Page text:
The travelling tech conference arrived in Toronto last Friday.
A full day of inspiration and learning for developers, brought to you by the team behind StackOverflow.com and FogBugz. Lunch is provided so you’ll have plenty of time to hang out and meet other developers. Hope you can join us!
Here’s the guy who organized it. Contrary to appearances, I don’t think Joel Spolsky is tweeting: Update: he says:
I was checking the time, I think… we had so much on the agenda we timed everything down to the minute.
Unfortunately, I only arrived midway through the conference so I only have photos from the last two talks. It also means the only front-row seat left was behind a TV monitor on the stage – lots of awkward shots.
I’ll leave it to Joey deVilla to do the summary of Greg’s amazing talk:
By my own judgement, as well as the judgement of the attendees, Greg Wilson’s presentation was by far the best one of the day. This was sole no-code-at-all presentation of the day, featuring the sort of “let’s change the world” vibe that we strive for at DemoCamp. In it, Greg challenged us to weed out the false or faulty maxims based on poor or no research that are now an accepted part of programming practices, find out what we really know about the practice of software development, and do our best to expand what we do know about programming, with research and rigor, not anecdotes and assumptions.
“How many people are still programming Java?”
Some hands went up. “It’s our generation’s COBOL.”
Joey deVilla always takes excellent best conference notes. Here’s
an look at what goes into producing them:
Greg posted his slides:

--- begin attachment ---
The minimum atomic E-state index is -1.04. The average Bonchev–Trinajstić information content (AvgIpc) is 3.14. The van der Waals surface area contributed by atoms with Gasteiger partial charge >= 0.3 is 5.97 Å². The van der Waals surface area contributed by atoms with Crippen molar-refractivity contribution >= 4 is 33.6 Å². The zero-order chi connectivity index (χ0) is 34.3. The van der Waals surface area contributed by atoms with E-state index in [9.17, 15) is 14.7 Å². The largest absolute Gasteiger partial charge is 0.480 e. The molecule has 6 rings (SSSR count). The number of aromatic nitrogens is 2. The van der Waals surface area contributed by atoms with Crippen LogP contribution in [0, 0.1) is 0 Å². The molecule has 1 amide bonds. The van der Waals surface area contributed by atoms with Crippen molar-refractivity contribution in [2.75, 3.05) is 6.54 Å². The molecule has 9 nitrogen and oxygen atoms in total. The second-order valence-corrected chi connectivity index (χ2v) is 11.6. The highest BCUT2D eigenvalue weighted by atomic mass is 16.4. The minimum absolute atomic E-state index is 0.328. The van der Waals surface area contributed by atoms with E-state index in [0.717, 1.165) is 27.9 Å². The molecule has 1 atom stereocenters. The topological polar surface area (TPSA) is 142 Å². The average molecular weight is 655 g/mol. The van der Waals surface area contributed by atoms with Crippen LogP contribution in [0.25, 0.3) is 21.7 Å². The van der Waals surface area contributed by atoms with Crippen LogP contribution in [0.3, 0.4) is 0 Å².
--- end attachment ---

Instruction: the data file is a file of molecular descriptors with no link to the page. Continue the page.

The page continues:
They got quite a bit of circulation around the internetz. The Hacker News discussion was particularly interesting. Most of the criticism surrounded the difficulty in measuring properties of software engineering. A comment from arohner:
Software bug rates are not comparable to scurvy incidence rates, and developer productivity is not similar to the number of bricks a laborer can move in an hour.
In any case, the message wasn’t that we should throw up our hands and crying “it’s too hard!”
Reg Braithwaite has some of the most challenging writing on software development out there. I recommend going through the posts in his sidebar if you’re at all interested in software development. In particular, A Brief History of Dangerous Ideas gives me goosebumps.
Last summer he announced that he was going to stop blogging. But all’s not doom and gloom. In fact, quite the opposite: he now publishes his thoughts using distributed version control software.
He gave a talk that was similar to the one he did at FutureRuby. His slides are all on Flickr.
From Joey’s post:
At the end of the conference, Joel took a show of hands of people who’d attend next year. When nearly all the hands in the audience went up, he said “All right – we’re going to be back here next year!”